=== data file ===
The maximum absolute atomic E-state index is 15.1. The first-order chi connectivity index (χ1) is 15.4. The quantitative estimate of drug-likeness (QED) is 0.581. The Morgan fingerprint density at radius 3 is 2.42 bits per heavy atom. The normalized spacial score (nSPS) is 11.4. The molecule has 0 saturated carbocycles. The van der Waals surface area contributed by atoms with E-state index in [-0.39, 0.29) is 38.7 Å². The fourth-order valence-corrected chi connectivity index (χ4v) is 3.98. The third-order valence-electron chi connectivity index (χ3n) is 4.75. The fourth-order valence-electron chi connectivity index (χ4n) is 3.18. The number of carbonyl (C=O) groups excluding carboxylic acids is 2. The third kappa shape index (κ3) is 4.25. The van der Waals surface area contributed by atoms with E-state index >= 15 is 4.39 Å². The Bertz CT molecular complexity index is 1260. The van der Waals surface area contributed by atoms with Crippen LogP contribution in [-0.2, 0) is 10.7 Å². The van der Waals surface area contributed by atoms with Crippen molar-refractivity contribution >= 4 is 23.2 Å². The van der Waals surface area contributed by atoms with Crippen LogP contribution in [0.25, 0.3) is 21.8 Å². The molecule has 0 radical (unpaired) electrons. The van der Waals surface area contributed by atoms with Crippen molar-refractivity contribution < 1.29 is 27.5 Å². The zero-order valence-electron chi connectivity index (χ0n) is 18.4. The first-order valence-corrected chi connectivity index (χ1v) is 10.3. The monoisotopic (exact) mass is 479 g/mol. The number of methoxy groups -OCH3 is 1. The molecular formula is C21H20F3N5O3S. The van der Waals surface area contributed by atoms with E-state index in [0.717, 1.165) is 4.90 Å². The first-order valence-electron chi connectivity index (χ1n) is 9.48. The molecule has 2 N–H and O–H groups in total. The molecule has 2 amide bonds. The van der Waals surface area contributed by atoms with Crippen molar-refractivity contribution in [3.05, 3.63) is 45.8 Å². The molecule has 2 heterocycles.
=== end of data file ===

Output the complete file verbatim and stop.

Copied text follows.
The maximum absolute atomic E-state index is 15.1. The first-order chi connectivity index (χ1) is 15.4. The quantitative estimate of drug-likeness (QED) is 0.581. The Morgan fingerprint density at radius 3 is 2.42 bits per heavy atom. The normalized spacial score (nSPS) is 11.4. The molecule has 0 saturated carbocycles. The van der Waals surface area contributed by atoms with E-state index in [-0.39, 0.29) is 38.7 Å². The fourth-order valence-corrected chi connectivity index (χ4v) is 3.98. The third-order valence-electron chi connectivity index (χ3n) is 4.75. The fourth-order valence-electron chi connectivity index (χ4n) is 3.18. The number of carbonyl (C=O) groups excluding carboxylic acids is 2. The third kappa shape index (κ3) is 4.25. The van der Waals surface area contributed by atoms with E-state index >= 15 is 4.39 Å². The Bertz CT molecular complexity index is 1260. The van der Waals surface area contributed by atoms with Crippen LogP contribution in [-0.2, 0) is 10.7 Å². The van der Waals surface area contributed by atoms with Crippen molar-refractivity contribution >= 4 is 23.2 Å². The van der Waals surface area contributed by atoms with Crippen LogP contribution in [0.25, 0.3) is 21.8 Å². The molecule has 0 radical (unpaired) electrons. The van der Waals surface area contributed by atoms with Crippen molar-refractivity contribution < 1.29 is 27.5 Å². The zero-order valence-electron chi connectivity index (χ0n) is 18.4. The first-order valence-corrected chi connectivity index (χ1v) is 10.3. The monoisotopic (exact) mass is 479 g/mol. The number of methoxy groups -OCH3 is 1. The molecular formula is C21H20F3N5O3S. The van der Waals surface area contributed by atoms with E-state index in [0.717, 1.165) is 4.90 Å². The first-order valence-electron chi connectivity index (χ1n) is 9.48. The molecule has 2 N–H and O–H groups in total. The molecule has 2 amide bonds. The van der Waals surface area contributed by atoms with Crippen molar-refractivity contribution in [3.05, 3.63) is 45.8 Å². The molecule has 2 heterocycles.